Addiction Isn’t a Choice
by Sarah from DrugRehab.com January 2017
Many people don’t understand addiction. This chronic brain disease can impact individuals from any community, race or socio-economic background. While some think those suffering from addiction chose to be in the situations they are in now, the truth is that a variety of factors influenced those decisions.
What Causes Addiction?
Some people are genetically predisposed to addiction. Children born into families where one or more members have a history of addiction are at increased risk for substance use disorders later in life. Genes associated with impulsive behavior are also linked to a higher risk of drug and alcohol addiction.
In addition to genetics, environmental risk factors can also play a role. People who were raised in high-risk environments, such as living in a home where drug use was common, are more likely to develop an addiction later in life. People exposed to traumatic events are also at risk for addiction.
When Did You Start Struggling With Addiction?
Types of Addiction
Addiction can be behavioral or substance related. There are three different types of addiction.
Drugs change the brain. Stimulants that arouse the brain and nervous system, such as tobacco, cocaine and prescription amphetamines, increase alertness while depressants such as alcohol, marijuana and opioid painkillers slow activity in the brain and nervous system. Hallucinogens LSD and PCP drastically disrupt the way the brain and nervous system communicate, causing distortions in the user’s perception of reality.
Alcohol addiction is one of the most common addictions in the United States and is often referred to as alcoholism or alcohol use disorder.
Illicit Drug Addiction
Individuals trying to obtain a high, altered perception of reality or feelings of relaxation and happiness sometimes turn to illicit drugs. Illicit drugs include heroin, cocaine, and marijuana, among others.
Prescription Drug Addiction
Prescription drugs have soared in popularity in the past two decades and are now the third most abused substances in the world, behind alcohol and marijuana. When drugs prescribed by a health care professional are used in any way other than as prescribed, the likelihood of addiction drastically increases. Common drugs that cause prescription drug addiction include opioids, sedatives, amphetamines, and benzodiazepines.
Certain behaviors have the ability to cause brief feelings of happiness or euphoria. Continuing to seek the feelings of happiness or euphoria through these behaviors can cause a person to lose control of their actions. Behavioral addictions can include gambling, eating, shopping, sex, internet and video games. People suffering from behavioral addiction can experience symptoms similar to those of drug addiction. Behavioral addiction symptoms include cravings, tolerance, withdrawal and relapse.
Substance use disorders and mental illness go hand in hand. People with co-occurring disorders, or dual diagnosis, have simultaneous mental health disorders and substance use disorders. Nearly six out of 10 people suffering from a substance use disorder also suffer from a mental disorder such as ADHD, PTSD or schizophrenia. Common co-occurring disorders include depression, anxiety, schizophrenia, post-traumatic stress disorder, eating disorders and attention-deficit/hyperactivity disorder.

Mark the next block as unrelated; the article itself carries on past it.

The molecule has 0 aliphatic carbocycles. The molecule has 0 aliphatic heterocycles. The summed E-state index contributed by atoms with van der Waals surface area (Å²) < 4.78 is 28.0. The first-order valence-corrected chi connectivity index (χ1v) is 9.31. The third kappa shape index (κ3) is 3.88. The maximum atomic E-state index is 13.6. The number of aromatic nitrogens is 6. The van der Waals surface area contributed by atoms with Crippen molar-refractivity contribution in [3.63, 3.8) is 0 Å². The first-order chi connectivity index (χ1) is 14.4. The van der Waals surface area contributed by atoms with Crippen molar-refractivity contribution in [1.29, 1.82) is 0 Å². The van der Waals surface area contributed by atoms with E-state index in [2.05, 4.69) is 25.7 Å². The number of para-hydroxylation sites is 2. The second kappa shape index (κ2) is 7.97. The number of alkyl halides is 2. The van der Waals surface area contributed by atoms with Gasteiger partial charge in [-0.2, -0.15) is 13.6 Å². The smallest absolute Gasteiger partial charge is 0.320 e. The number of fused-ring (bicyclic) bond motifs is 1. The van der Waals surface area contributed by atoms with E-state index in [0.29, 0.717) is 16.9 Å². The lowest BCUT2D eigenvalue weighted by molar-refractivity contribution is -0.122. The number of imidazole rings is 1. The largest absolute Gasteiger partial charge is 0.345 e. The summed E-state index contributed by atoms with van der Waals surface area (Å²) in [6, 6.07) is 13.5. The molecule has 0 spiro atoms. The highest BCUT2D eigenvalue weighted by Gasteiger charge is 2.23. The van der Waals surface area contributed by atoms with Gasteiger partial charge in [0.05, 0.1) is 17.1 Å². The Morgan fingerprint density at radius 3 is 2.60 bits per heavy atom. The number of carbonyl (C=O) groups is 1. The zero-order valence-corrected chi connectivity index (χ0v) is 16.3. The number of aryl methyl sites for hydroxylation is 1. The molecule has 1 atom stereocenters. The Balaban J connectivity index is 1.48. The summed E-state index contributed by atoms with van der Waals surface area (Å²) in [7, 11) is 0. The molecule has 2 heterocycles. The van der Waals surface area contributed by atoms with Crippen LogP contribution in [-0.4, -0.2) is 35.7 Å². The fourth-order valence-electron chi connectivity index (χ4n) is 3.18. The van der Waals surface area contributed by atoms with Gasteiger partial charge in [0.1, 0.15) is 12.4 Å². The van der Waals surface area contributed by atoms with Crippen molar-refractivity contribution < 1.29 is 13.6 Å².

Recovering from addiction is a lifelong process that requires change from the individual and support from others. This process is different for everyone and specialized treatment programs are influenced by a person’s type of addiction, the severity of their addiction and the duration of their addiction.
The level of care needed varies from person to person, and many people need a full continuum of care to heal completely.
Inpatient rehab is treatment in which someone typically spends a month or more at a substance abuse treatment facility designed to help those with addiction. This type of treatment removes the person from an environment that promotes substance abuse. Medical professionals and substance abuse and mental health counselors provide personalized treatment plans that give clients the greatest chances of successful recovery. Inpatient care often includes an intensive combination of drug detox, therapy, and medical monitoring.
Outpatient care can follow an inpatient program or work alone as a way to maintain sobriety for those already in recovery. Clients do not live at the facility and may continue to go to work and socialize with friends while receiving treatment for addiction. Those who choose this type of treatment learn how to live drug-free outside of intense supervision.
Some facilities specialize in treating certain addictions or specific clients, such as teens or those with co-occurring mental health disorders.
Many detox centers focus solely on helping clients overcome their physical dependency on drugs. Detox centers may provide inpatient or outpatient care, depending on the severity of the person’s addiction. The top substance abuse treatment centers create comprehensive discharge plans that refer clients to further treatment after detox.
Sarah is a writer and social media specialist for DrugRehab.com. She is an advocate for mental health and addiction treatment. If you would like to learn more about addiction, treatment options or want to submit a story idea, please contact her at firstname.lastname@example.org.